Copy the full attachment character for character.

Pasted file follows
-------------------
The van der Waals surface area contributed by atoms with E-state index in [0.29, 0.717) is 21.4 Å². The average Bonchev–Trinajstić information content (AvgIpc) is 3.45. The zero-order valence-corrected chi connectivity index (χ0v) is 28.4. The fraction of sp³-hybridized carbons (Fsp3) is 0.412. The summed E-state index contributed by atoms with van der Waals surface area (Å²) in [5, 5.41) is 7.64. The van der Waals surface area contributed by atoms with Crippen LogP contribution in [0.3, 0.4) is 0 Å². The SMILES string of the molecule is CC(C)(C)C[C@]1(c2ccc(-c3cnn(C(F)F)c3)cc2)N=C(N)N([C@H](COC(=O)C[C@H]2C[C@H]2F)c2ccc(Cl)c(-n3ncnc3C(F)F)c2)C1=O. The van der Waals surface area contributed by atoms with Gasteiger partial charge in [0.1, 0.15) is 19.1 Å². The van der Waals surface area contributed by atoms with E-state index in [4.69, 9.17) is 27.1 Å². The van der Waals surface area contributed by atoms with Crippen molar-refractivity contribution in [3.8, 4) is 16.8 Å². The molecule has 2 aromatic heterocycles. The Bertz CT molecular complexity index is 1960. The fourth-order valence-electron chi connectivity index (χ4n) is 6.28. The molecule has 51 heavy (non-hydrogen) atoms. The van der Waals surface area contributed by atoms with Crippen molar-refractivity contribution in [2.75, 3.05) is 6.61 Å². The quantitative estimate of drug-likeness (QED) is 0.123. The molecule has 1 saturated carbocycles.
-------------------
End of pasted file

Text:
The van der Waals surface area contributed by atoms with E-state index in [0.29, 0.717) is 21.4 Å². The average Bonchev–Trinajstić information content (AvgIpc) is 3.45. The zero-order valence-corrected chi connectivity index (χ0v) is 28.4. The fraction of sp³-hybridized carbons (Fsp3) is 0.412. The summed E-state index contributed by atoms with van der Waals surface area (Å²) in [5, 5.41) is 7.64. The van der Waals surface area contributed by atoms with Crippen LogP contribution in [0.3, 0.4) is 0 Å². The SMILES string of the molecule is CC(C)(C)C[C@]1(c2ccc(-c3cnn(C(F)F)c3)cc2)N=C(N)N([C@H](COC(=O)C[C@H]2C[C@H]2F)c2ccc(Cl)c(-n3ncnc3C(F)F)c2)C1=O. The van der Waals surface area contributed by atoms with Gasteiger partial charge in [0.1, 0.15) is 19.1 Å². The van der Waals surface area contributed by atoms with E-state index in [4.69, 9.17) is 27.1 Å². The van der Waals surface area contributed by atoms with Crippen molar-refractivity contribution in [3.8, 4) is 16.8 Å². The molecule has 2 aromatic heterocycles. The Bertz CT molecular complexity index is 1960. The fourth-order valence-electron chi connectivity index (χ4n) is 6.28. The molecule has 51 heavy (non-hydrogen) atoms. The van der Waals surface area contributed by atoms with Crippen molar-refractivity contribution in [2.75, 3.05) is 6.61 Å². The quantitative estimate of drug-likeness (QED) is 0.123. The molecule has 1 saturated carbocycles.